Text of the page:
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Empowering people with disabilities in the green industries

18 December 2013 Inderscience

People with disabilities represent a talented and creative section of the workforce in most areas of employment. A study to be published in the International Journal of Green Economics, suggests that as the so-called "green economy" grows, so education and training opportunities should be tailored to people with disabilities as well as those without.

Susanne Bruyère and David Filiberto of the Employment and Disability Institute, at Cornell University in Ithaca, New York, explain how the environmental and ecological focus of many areas of employment has increased during the last few years. Green products and services represent emerging fields and growth markets and a largely untapped realm within which people with disabilities are yet to be fully engaged, they suggest. The potential for inclusion of a huge number of people often excluded from growth areas represents a great opportunity for participation that will be beneficial to those people, employers, the economic and, ultimately, the environment.

As the USA and other nations slowly emerge from the recession that started in 2009 and has battered economies in waves ever since, the pressing environmental issue of climate change continues to represent a significant threat to the future wellbeing and quality of life for millions, if not billions, of people, in coming decades. As such, re-growth and addressing climate concerns have become major driving forces for development in many nations. The new jobs that emerge from the green economy represent important opportunities for many people in science, engineering, design, architecture, construction, power production, public awareness of the relevant issues and in many other areas.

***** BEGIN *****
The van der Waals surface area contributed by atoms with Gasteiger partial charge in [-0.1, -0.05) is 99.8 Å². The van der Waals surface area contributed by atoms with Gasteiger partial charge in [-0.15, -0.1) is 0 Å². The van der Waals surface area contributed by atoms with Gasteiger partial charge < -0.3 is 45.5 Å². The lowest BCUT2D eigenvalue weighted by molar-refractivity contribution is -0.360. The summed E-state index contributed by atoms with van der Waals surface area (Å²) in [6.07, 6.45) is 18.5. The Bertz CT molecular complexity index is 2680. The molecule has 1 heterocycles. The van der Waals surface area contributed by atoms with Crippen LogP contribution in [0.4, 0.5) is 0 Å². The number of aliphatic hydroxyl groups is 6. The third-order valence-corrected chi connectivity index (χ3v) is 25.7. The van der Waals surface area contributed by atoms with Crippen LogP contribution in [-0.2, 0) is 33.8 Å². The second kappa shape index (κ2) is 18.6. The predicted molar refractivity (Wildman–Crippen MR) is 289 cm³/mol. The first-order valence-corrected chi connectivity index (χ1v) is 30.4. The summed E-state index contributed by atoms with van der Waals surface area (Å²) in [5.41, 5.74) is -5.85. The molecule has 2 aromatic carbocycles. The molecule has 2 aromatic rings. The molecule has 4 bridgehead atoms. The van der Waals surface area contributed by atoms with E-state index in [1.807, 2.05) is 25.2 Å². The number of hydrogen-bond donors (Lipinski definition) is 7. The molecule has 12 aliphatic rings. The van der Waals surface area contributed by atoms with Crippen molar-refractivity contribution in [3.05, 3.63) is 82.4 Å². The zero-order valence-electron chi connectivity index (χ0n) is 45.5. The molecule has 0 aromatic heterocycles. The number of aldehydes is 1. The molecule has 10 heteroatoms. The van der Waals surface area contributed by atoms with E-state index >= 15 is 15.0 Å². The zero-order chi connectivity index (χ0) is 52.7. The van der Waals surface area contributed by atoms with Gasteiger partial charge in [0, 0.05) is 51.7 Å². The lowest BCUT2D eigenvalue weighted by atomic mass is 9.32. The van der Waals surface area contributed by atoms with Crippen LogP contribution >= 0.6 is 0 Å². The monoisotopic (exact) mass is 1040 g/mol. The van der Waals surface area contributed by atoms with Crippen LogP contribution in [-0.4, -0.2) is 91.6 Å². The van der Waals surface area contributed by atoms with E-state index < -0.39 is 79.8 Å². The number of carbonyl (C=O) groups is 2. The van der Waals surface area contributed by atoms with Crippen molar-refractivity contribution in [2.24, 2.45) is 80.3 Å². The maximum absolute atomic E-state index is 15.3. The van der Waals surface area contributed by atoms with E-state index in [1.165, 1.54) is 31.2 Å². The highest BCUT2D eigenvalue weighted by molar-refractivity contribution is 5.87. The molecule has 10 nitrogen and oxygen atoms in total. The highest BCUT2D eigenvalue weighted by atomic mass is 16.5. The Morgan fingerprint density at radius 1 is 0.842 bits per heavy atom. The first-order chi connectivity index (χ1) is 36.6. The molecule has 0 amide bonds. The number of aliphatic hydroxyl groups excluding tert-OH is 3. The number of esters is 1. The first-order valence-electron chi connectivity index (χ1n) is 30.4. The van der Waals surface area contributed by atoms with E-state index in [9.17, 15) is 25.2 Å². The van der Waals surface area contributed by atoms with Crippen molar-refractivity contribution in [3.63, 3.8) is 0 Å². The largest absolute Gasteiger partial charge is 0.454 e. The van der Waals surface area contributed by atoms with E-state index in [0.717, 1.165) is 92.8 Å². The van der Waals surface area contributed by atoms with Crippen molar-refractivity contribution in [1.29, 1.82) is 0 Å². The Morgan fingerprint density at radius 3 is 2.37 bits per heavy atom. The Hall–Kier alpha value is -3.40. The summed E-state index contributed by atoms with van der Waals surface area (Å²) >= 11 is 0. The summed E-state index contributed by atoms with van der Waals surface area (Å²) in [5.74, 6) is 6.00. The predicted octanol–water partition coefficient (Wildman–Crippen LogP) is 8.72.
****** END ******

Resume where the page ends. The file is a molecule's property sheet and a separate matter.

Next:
The pair has surveyed the employment landscape with a particular emphasis on green jobs and have found that mutual benefits accrue to both employers and people with disabilities if disability considerations are introduced into mainstream public policy. "People with disabilities can be powerful allies in the revitalisation and economic development of their communities as the green jobs employment sector grows," Bruyère and Filiberto assert.

Their work advocates four important considerations for workforce development professionals as they seek to support green job training programmes. First, they must apply rigorous standards for funding green industry training providers. Secondly, they must establish and make available a thorough inventory and clearinghouse of existing training programmes in the green jobs area to address gaps. Thirdly, they should develop and support high-quality partnerships with green industry employers that include hiring agreements and access to career advancement. Finally, they should construct tools and training manuals that provide programme funders, counsellors, and jobseekers with disabilities better information on labour market demand in the emerging green industry as it evolves.

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